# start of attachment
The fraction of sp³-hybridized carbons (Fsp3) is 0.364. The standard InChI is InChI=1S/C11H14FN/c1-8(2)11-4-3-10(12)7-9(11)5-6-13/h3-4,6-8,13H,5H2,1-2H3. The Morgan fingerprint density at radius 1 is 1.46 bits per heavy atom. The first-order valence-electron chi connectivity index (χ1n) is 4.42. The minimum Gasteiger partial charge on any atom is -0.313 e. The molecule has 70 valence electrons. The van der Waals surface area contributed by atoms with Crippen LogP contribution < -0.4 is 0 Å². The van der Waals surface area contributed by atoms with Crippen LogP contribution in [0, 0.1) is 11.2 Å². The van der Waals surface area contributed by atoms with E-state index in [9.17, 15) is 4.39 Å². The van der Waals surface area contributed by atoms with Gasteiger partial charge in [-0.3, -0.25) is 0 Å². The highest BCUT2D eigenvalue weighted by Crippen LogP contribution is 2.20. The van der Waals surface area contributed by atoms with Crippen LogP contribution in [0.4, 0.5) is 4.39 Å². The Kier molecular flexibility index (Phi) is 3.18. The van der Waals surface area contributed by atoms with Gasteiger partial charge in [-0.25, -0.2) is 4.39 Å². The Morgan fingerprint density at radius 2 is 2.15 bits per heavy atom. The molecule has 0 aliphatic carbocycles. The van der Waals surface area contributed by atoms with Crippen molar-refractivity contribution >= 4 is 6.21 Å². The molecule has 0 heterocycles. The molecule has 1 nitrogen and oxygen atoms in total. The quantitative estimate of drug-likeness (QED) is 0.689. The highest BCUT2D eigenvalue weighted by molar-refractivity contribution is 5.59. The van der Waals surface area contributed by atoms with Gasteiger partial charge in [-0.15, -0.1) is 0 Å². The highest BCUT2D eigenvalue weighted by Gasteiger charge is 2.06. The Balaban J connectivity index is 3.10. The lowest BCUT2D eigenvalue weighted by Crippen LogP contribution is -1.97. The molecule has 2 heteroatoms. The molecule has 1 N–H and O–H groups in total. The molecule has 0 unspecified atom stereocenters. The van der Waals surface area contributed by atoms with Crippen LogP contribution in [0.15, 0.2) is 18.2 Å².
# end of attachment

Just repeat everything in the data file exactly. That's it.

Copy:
The fraction of sp³-hybridized carbons (Fsp3) is 0.364. The standard InChI is InChI=1S/C11H14FN/c1-8(2)11-4-3-10(12)7-9(11)5-6-13/h3-4,6-8,13H,5H2,1-2H3. The Morgan fingerprint density at radius 1 is 1.46 bits per heavy atom. The first-order valence-electron chi connectivity index (χ1n) is 4.42. The minimum Gasteiger partial charge on any atom is -0.313 e. The molecule has 70 valence electrons. The van der Waals surface area contributed by atoms with Crippen LogP contribution < -0.4 is 0 Å². The van der Waals surface area contributed by atoms with Crippen LogP contribution in [0, 0.1) is 11.2 Å². The van der Waals surface area contributed by atoms with E-state index in [9.17, 15) is 4.39 Å². The van der Waals surface area contributed by atoms with Gasteiger partial charge in [-0.3, -0.25) is 0 Å². The highest BCUT2D eigenvalue weighted by Crippen LogP contribution is 2.20. The van der Waals surface area contributed by atoms with Crippen LogP contribution in [0.4, 0.5) is 4.39 Å². The Kier molecular flexibility index (Phi) is 3.18. The van der Waals surface area contributed by atoms with Gasteiger partial charge in [-0.25, -0.2) is 4.39 Å². The Morgan fingerprint density at radius 2 is 2.15 bits per heavy atom. The molecule has 0 aliphatic carbocycles. The van der Waals surface area contributed by atoms with Crippen molar-refractivity contribution >= 4 is 6.21 Å². The molecule has 0 heterocycles. The molecule has 1 nitrogen and oxygen atoms in total. The quantitative estimate of drug-likeness (QED) is 0.689. The highest BCUT2D eigenvalue weighted by molar-refractivity contribution is 5.59. The van der Waals surface area contributed by atoms with Gasteiger partial charge in [-0.15, -0.1) is 0 Å². The highest BCUT2D eigenvalue weighted by Gasteiger charge is 2.06. The Balaban J connectivity index is 3.10. The lowest BCUT2D eigenvalue weighted by Crippen LogP contribution is -1.97. The molecule has 2 heteroatoms. The molecule has 1 N–H and O–H groups in total. The molecule has 0 unspecified atom stereocenters. The van der Waals surface area contributed by atoms with Crippen LogP contribution in [0.15, 0.2) is 18.2 Å².